Review – Spider-Man: Homecoming (2017)

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spider-man-homecoming-58d80b1a05e90Out of all of the MCU films to have come out in the last decade, there is perhaps one that I’ve been reeling to watch most of all, Spider-Man: Homecoming. Although the first superhero that I was really introduced to in life was Superman, which I also love, Spider-Man has always been my all-time favorite hero when done right. So love it or hate it, I had to see this movie…and I was worried that it would be the first MCU movie I wouldn’t see in the theater as well as first Spider-Man movie I would have to wait to see, as well. Saving to be a homeowner sometimes means sacrificing a few things that aren’t necessary. That being said, my good friend, Rob, from HalfPoppedReviews.com helped out and sent me a gift card to my theater, which I’m eternally grateful. Make sure you head to his site and sign up – he gathers scores from a bunch of critic bloggers like myself and puts them all together – sort of like RottenTomatoes, but for the little guys, I guess you can call it. Let’s talk Spidey.

“Thrilled by his experience with the Avengers, Peter returns home, where he lives with his Aunt May, under the watchful eye of his new mentor Tony Stark, Peter tries to fall back into his normal daily routine – distracted by thoughts of proving himself to be more than just your friendly neighborhood Spider-Man – but when the Vulture emerges as a new villain, everything that Peter holds most important will be threatened.” (IMDb)

I love Spider-Man, if done right – that’s what I said earlier, and this is probably the best version of Spider-Man and Peter Parker that I’ve ever seen. I was a huge fan of Toby Maguires’s Peter Parker, liked the suit, but his Spidey wasn’t perfect. I liked Garfield’s Spider-Man, but his Parker wasn’t perfect. Tom Holland is more like the real deal. He’s awkward, relatable, has real teenage problems, and that completely translates for when he’s in the suit. While he has more confidence, he’s still awkward and always working on improvements. He is, after all, a 15-year-old, and as a 15-year-old, he hasn’t figured everything out yet, and I truly appreciate that. For this slightly doubles as a coming-of-age tale, hence the humorous posters made to look like The Breakfast Club and Ferris Bueler’s Day Off.

Another thing you’ll notice is that compared to the rest of the MCU films, this movie is so refreshing. We have had a build-up of characters in the other films, which meant a more divided focus on each of them, which ultimately means the movies are getting really convoluted and I fear for Infinity War, because we just know that that movie has every potential to be a cluster of convolution. Spider-Man: Homecoming felt fresh and clear. Heck, it had more known villains than the Vulture, but the movie didn’t even divide focus when it came to them, either – this film really did know the pace that it wanted to go, and I highly appreciate it.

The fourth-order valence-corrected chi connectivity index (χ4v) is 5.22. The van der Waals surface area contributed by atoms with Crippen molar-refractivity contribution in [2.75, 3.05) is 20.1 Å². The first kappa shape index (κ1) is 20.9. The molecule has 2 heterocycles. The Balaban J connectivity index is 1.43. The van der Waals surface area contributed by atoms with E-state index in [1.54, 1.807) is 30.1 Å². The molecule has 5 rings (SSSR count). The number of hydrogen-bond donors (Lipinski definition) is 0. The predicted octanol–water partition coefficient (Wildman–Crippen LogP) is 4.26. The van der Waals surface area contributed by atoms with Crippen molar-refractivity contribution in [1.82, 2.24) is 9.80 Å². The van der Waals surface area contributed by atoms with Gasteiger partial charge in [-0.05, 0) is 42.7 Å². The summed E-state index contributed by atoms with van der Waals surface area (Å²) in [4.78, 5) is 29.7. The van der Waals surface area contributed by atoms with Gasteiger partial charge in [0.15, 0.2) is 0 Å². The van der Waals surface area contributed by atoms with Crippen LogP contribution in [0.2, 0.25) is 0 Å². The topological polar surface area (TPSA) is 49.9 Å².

The one complaint I have is probably a little bit in the villains category, but it’s only a small complaint, which I’ll go over in the specialty category in a moment. For now, let’s go ahead and break this Spidey film down and interpret the stars.

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PEOPLE SCORE – 10/10
Acting – 2|Characters – 2|Casting – 2|Importance – 2 |Chemistry – 2

First up is probably the most important category that I can think of with Spider-Man. Every movie gets close with one aspect but doesn’t ever get anything perfect – and I’m pretty sure Spider-Man: Homecoming got this category perfectly. The acting showcases a lot of range coming out of each character, including a surprising amount from Holland himself. I was unsure if this kid could handle it, but he definitely did. As far as characters are concerned, this was a pretty colorful and diverse film with plenty of characters that you won’t have a hard time remembering – including some random characters you’ve never heard of before – Like Michelle, who was just an awesome character in general. At this point, I’m confident in the casting to say no one else could’ve filled these roles for this film but who we got right here. Each person has a reason to be there and adds just a little bit here and there to the plot, making it a very complete narrative. Finally, I would say the chemistry was fantastic. The only time I sensed a lack of chemistry was between Parker and Liz, but I’m starting to think that was part of the point. This category was absolutely perfect.

WRITING SCORE – 9/10
Dialogue – 1|Balance – 2|Story – 2|Originality – 2|Interesting – 2

Next up, we have the writing score, which also did nearly perfect. I just wouldn’t call the film very dialogue important. It has some one-liners here and there, but they don’t leave a hugely lasting impression. On the other hand, everything else worked out well here. As I’ve said before, this was a breath of fresh air compared to the other MCU films up to this point, it is incredibly well paced and balanced, it even makes a point to keep things on point and moving. The story itself felt like a Spider-Man story, but it also serves as a very good coming-of-age film, as Peter has to learn how to come-to-age as a hero, and what that means for his home life versus hero age. It’s a pretty fresh take on Spider-Man, as we completely skipped the origin mess we’ve seen a million times over and gave us an alternative introduction to the man that can do whatever a spider can. Finally, is it interesting? It’s….Spider-Man….what do you think?